Clinton makes history, Adams & Davis head to Nov. 8 General ElectionBy Yasmine Regester / June 10, 2016
Democratic U.S. Presidential candidate, Hillary Rodham Clinton, made history Tuesday, June 7, by becoming the first woman to secure the presidential nomination of a major U.S. political party. She continues to lead her opponent, U.S. Senator Bernie Sanders, who has vowed to stay in the race all the way to the Democratic National Convention in Philadelphia beginning July 25. Clinton now has a total of 2,768 delegates to Sanders’ 1866.
According to complete, but unofficial results from the North Carolina State Board of Elections, 505,687 ballots were cast statewide in the June 7 special primary elections.
For the 13th Congressional District, Bruce Davis took the lead in the Democratic primary with 25.71 percent of the vote.
“The excitement in my spirit is high. We knew it would be a very tight race but we gave it all we could. It’s a really good feeling,” said Davis.
Democratic candidate Bob Isner was a close second, only 0.6 percentage points behind Davis, with 25.10 percent of the vote. For this special primary, runoffs were eliminated however, a candidate can request a recount if the margin of victory is less than 1 percentage point.
The N.C. General Assembly dramatically redrew congressional districts after a panel of federal judges ruled that the 12th and 1st Districts had been racially gerrymandered. The state’s 13th Congressional District now includes High Point and much of Greensboro, and stretches to the west covering all of Davidson and Davie Counties, and into parts of Rowan and Iredell Counties.
Going forward, Davis said it would take bipartisan support to win the seat.
“It’s going to take both Democrats and Republicans to come on board with the ideology of building bridges, working together for a better community and finding solutions to the issues we deal with from education, criminal justice reform and bringing new jobs into our communities, especially rural areas in the 13th district,” said Davis. “I believe we can do that if we look into some renewable energy projects that can bring jobs here.”
Congresswoman Alma Adams won the Democratic primary for the 12th Congressional District with 42.48 percent of the vote. The newly drawn district lines also cut Greensboro from District 12 which now covers most of Mecklenburg County.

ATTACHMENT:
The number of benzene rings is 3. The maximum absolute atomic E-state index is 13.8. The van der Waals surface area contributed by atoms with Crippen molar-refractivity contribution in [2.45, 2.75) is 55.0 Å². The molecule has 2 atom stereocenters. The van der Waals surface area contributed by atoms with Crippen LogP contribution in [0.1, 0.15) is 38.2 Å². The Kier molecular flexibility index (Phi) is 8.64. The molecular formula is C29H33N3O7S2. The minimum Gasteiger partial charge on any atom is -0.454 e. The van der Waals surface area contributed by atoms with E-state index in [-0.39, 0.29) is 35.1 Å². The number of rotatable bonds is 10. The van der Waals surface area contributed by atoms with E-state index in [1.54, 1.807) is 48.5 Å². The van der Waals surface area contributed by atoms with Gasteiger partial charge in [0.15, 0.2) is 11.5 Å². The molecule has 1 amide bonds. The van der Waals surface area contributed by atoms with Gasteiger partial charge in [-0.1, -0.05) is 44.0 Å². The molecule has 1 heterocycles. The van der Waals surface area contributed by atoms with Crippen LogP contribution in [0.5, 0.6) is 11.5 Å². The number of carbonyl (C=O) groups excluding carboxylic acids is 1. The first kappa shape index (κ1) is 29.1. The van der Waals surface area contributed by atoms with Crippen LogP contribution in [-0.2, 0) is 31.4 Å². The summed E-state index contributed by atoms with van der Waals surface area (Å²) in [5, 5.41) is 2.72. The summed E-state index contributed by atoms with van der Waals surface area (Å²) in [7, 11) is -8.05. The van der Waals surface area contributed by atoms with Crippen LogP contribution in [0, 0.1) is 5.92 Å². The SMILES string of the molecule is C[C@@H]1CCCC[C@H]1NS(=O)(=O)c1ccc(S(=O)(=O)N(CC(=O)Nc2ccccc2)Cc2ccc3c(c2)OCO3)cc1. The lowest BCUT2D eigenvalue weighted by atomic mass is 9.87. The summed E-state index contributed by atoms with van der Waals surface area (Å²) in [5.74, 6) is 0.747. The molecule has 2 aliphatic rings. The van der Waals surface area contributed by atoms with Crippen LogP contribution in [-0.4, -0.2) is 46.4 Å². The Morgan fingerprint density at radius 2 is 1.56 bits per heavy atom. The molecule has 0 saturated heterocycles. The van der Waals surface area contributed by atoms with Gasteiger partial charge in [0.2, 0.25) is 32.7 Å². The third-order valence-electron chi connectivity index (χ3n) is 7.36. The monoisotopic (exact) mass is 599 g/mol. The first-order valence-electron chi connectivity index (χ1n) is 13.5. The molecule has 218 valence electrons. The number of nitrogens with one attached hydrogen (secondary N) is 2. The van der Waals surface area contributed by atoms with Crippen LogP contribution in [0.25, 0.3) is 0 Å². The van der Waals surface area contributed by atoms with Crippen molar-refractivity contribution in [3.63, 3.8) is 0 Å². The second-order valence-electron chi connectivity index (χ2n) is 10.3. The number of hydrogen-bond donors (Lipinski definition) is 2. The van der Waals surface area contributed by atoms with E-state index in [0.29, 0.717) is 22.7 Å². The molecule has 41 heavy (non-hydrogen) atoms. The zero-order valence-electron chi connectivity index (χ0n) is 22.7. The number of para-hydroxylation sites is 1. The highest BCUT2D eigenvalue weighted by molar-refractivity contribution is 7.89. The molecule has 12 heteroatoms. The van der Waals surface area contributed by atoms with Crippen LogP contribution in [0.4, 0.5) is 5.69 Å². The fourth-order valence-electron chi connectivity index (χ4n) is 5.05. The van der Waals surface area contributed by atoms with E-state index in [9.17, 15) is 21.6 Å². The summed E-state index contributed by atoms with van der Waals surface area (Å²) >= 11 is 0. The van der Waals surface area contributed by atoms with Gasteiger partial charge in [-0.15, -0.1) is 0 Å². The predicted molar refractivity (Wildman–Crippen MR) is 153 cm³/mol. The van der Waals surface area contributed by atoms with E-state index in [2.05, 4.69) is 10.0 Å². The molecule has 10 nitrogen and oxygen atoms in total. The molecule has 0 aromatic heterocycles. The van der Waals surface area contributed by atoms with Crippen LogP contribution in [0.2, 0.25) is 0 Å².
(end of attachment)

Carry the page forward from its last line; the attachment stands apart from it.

“The journey took us back and forth to D.C. to do the people’s work, to get the people’s vote,” Adams said to supporters after her win. “I would like to thank my supporters for a spirited campaign.”Adams will face Republican Leon Threatt in the General Election, who took 41.79 percent of the vote.
In other races, George Holding won the Republican primary for the 2nd Congressional District with 53.38 percent, and will face Democrat challenger, John P. McNeil, who won 46.13 percent of the vote.
Walter B. Jones won the Republican primary for the 3rd Congressional District with 64.83 percent and Ernest T. Reeves won the Democratic primary with 54.60 percent.
Sue Googe won the Republican ticket for the 4th Congressional District with 71.37 percent of the vote and will face Democratic Rep. David Price.
Rep. Virginia Foxx (from Forsyth County), a six-term incumbent, won the Republican primary for the 5th Congressional District with 68.01 percent. Foxx will face a second-time challenger Josh Brannon, who won the Democratic primary with 47.65 percent.
Richard Hudson won the Republican primary for the 8th Congressional District with 64.58 percent. Hudson will face Democrat Thomas Mills in November.
U.S. Rep. Robert Pittenger won the Republican primary for the 9th Congressional District with 34.96 percent of the vote and will face Democratic candidate, Christian Cano.
U.S. Rep. Patrick McHenry won the Republican primary for the 10th Congressional District with 78.45 percent. McHenry will face Democrat Andy Millard in the General Election.
Rick Bryson won the Democratic primary for the 11th Congressional District with 50.75 percent. Bryson will face incumbent Republican Rep. Mark Meadows.
In the race for N.C. Supreme Court Associate Justice, incumbent and Greensboro resident Robert H. (Bob) Edmunds led the primary with 48.06 percent of the vote. Michael Morgan, a Wake County Superior Court Judge, finished in second place with 34.32 percent. Both will advance to the General Election.
In the N.C. Superior Court Judge District 10C race, Becky Holt led the primary with 38.06 percent of the vote. Michael Denning came in second and will be on the November ballot with Holt after garnering 28.38 percent.